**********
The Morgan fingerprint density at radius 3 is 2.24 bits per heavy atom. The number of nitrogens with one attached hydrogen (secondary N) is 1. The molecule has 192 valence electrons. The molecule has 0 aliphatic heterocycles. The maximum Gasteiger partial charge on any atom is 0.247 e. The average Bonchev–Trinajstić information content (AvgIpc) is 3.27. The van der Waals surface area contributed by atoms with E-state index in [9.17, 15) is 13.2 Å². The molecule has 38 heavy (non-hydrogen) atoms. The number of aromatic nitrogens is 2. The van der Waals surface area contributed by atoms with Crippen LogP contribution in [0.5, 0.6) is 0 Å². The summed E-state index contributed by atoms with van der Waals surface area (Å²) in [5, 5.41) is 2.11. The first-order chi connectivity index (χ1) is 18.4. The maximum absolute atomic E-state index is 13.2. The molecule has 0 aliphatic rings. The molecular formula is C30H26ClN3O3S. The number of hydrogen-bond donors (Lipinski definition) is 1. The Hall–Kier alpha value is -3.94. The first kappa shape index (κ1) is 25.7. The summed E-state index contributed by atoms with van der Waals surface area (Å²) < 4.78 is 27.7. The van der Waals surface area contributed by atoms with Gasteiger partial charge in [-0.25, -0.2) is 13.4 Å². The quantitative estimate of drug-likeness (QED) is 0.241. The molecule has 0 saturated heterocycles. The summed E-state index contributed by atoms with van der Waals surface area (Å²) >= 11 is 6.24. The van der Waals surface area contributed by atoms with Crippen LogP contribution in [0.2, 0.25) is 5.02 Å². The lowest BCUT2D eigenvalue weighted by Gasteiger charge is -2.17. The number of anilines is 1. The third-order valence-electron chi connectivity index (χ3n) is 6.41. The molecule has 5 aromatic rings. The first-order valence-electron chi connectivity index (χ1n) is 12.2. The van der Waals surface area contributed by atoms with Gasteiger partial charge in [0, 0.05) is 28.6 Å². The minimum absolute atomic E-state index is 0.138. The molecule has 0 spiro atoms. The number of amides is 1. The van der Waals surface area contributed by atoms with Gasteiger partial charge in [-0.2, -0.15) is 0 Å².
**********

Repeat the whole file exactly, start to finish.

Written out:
The Morgan fingerprint density at radius 3 is 2.24 bits per heavy atom. The number of nitrogens with one attached hydrogen (secondary N) is 1. The molecule has 192 valence electrons. The molecule has 0 aliphatic heterocycles. The maximum Gasteiger partial charge on any atom is 0.247 e. The average Bonchev–Trinajstić information content (AvgIpc) is 3.27. The van der Waals surface area contributed by atoms with E-state index in [9.17, 15) is 13.2 Å². The molecule has 38 heavy (non-hydrogen) atoms. The number of aromatic nitrogens is 2. The van der Waals surface area contributed by atoms with Crippen LogP contribution in [0.5, 0.6) is 0 Å². The summed E-state index contributed by atoms with van der Waals surface area (Å²) in [5, 5.41) is 2.11. The first-order chi connectivity index (χ1) is 18.4. The maximum absolute atomic E-state index is 13.2. The molecule has 0 aliphatic rings. The molecular formula is C30H26ClN3O3S. The number of hydrogen-bond donors (Lipinski definition) is 1. The Hall–Kier alpha value is -3.94. The first kappa shape index (κ1) is 25.7. The summed E-state index contributed by atoms with van der Waals surface area (Å²) < 4.78 is 27.7. The van der Waals surface area contributed by atoms with Gasteiger partial charge in [-0.25, -0.2) is 13.4 Å². The quantitative estimate of drug-likeness (QED) is 0.241. The molecule has 0 saturated heterocycles. The summed E-state index contributed by atoms with van der Waals surface area (Å²) >= 11 is 6.24. The van der Waals surface area contributed by atoms with Crippen LogP contribution in [0.2, 0.25) is 5.02 Å². The lowest BCUT2D eigenvalue weighted by Gasteiger charge is -2.17. The number of anilines is 1. The third-order valence-electron chi connectivity index (χ3n) is 6.41. The molecule has 5 aromatic rings. The first-order valence-electron chi connectivity index (χ1n) is 12.2. The van der Waals surface area contributed by atoms with Gasteiger partial charge in [0, 0.05) is 28.6 Å². The minimum absolute atomic E-state index is 0.138. The molecule has 0 spiro atoms. The number of amides is 1. The van der Waals surface area contributed by atoms with Gasteiger partial charge in [-0.2, -0.15) is 0 Å².